Have you been considering driving from Kabul to Jalalabad in Afghanistan lately? We have some advice for you: Don't do it. Not because you're going to get captured and beheaded by Al Queda or suicide bombed by the Taliban (but hey, both of those things could happen), but rather we advise specifically against the driving part. Yeah, us, Autoblog – we're telling you not to drive. Why? The road, you see, is much too dangerous.

The curving, climbing, dropping, tiny guard-railed, high-altitude road was built by the West Germans in the 1960s and then promptly blown apart by the Soviets in the 1980s. The Taliban takeover of Afghanistan in the 1990s didn't exactly fill the pot holes (they are rumored to be elephant size or larger), and while the U.S. incursion might be there to win the hearts and minds of the Afghan people, we're A) dropping a lot of bombs that tend to blow things up B) not focused on tarmac. Even if the road were Autobahn-smooth it's barely two-lanes wide and heavily trafficked by over-loaded semi-trucks.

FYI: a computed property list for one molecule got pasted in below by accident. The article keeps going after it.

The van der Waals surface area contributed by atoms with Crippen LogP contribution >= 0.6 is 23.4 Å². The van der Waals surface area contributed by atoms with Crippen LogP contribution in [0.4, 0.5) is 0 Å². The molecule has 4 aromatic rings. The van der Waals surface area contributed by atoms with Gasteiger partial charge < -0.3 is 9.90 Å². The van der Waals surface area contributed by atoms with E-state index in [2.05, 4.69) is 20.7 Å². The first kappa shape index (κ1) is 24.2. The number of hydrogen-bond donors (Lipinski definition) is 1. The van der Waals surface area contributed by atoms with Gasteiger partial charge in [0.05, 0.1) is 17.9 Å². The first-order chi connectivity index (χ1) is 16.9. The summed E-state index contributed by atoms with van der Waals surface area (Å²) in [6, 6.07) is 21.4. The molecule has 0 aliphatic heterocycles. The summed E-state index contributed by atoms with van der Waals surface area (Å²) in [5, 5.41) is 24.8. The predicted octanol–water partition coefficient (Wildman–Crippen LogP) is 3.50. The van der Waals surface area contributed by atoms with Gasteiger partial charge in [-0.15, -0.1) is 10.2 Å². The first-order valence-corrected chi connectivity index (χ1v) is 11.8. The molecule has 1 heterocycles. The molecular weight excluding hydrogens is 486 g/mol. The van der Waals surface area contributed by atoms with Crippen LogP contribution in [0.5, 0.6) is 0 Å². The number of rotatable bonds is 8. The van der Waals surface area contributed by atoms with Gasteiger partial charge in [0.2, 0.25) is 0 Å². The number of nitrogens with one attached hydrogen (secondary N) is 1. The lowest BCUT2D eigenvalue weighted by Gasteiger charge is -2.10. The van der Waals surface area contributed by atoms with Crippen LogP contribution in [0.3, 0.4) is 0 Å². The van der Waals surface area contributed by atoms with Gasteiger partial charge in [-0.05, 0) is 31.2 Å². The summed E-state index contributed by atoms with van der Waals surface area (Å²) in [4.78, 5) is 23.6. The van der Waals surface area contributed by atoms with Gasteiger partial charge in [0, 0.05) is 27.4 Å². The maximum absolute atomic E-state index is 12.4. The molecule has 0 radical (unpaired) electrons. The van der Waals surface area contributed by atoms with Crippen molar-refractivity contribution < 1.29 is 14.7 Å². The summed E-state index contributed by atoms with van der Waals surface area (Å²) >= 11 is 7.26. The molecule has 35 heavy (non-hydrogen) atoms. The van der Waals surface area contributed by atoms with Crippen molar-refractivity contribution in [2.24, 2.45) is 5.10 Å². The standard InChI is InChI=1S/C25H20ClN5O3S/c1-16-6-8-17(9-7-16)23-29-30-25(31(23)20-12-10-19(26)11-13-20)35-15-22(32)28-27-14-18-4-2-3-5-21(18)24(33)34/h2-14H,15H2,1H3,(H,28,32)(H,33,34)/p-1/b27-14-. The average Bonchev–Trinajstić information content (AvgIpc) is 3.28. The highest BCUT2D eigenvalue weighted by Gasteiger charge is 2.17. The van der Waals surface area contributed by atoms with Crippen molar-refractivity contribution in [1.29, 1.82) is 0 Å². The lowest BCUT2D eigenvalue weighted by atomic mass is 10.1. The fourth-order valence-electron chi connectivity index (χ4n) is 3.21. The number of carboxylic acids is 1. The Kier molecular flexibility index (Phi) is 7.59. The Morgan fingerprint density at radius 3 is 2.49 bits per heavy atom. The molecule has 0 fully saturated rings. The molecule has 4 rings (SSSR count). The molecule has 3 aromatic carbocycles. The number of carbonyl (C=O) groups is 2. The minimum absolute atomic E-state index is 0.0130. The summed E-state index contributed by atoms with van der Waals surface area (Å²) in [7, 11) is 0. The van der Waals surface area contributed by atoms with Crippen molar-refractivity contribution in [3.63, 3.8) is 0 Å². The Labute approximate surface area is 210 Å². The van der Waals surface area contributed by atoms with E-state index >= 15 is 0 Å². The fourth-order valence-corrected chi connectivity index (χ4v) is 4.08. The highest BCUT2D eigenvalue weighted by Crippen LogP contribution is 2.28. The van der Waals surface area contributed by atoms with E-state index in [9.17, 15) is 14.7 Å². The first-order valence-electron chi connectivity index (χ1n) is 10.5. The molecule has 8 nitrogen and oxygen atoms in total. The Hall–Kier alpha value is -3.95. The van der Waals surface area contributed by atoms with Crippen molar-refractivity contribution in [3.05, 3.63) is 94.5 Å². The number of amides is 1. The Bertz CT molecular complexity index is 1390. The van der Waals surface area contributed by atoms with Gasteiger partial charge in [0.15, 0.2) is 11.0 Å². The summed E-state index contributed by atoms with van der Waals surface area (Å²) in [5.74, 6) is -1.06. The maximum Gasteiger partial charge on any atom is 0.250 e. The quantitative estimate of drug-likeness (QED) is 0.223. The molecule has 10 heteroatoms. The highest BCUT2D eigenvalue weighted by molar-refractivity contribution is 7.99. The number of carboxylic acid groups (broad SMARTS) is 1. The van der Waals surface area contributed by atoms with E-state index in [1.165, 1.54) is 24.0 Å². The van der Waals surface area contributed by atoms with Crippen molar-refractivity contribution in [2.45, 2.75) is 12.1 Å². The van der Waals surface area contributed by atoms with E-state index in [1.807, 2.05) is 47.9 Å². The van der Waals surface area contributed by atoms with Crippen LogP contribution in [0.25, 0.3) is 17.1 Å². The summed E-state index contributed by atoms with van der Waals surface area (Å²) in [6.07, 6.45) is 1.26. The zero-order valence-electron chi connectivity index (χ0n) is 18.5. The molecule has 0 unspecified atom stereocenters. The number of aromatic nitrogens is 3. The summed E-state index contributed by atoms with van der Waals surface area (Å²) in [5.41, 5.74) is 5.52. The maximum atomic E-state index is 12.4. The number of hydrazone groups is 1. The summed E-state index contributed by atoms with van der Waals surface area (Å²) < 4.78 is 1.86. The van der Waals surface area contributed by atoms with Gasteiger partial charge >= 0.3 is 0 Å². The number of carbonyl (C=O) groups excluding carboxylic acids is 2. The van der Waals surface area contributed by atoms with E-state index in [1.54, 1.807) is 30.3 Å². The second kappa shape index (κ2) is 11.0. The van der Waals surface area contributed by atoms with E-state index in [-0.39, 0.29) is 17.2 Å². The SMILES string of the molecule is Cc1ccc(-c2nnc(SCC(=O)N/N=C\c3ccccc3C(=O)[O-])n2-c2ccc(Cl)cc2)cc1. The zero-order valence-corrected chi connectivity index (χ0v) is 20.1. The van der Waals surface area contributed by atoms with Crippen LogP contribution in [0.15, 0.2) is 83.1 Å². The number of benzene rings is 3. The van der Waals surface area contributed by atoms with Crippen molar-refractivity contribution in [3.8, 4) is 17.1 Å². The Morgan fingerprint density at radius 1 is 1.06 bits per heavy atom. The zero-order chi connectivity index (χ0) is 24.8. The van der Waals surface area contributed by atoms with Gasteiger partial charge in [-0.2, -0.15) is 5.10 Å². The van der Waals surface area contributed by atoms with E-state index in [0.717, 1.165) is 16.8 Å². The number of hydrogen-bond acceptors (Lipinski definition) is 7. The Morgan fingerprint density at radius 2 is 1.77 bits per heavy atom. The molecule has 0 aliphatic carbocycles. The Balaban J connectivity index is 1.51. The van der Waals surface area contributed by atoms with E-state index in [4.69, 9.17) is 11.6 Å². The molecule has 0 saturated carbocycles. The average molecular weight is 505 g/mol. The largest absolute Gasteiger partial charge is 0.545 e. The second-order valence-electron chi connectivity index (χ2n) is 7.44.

There's also the fact that most Afghanies don't have anything even resembling a driver's license and are probably driving Ladas. Says local fish monger Mohammed Nabi, "I sit right here and watch people crash all day long. The course of history has proved that the Afghan people are bullies. This is why we cannot drive safely." Then there's our favorite part:
The only note of caution is provided by children, who live in the impoverished villages nearby. Often as young as 4 or 5, they stand bedraggled at the bends, using flattened green Sprite bottles as flags, waving the drivers through when the way is clear.
Safety first!

[Source: New York Times | Image: RuckSackKruemel - Licensed Under CC2.0]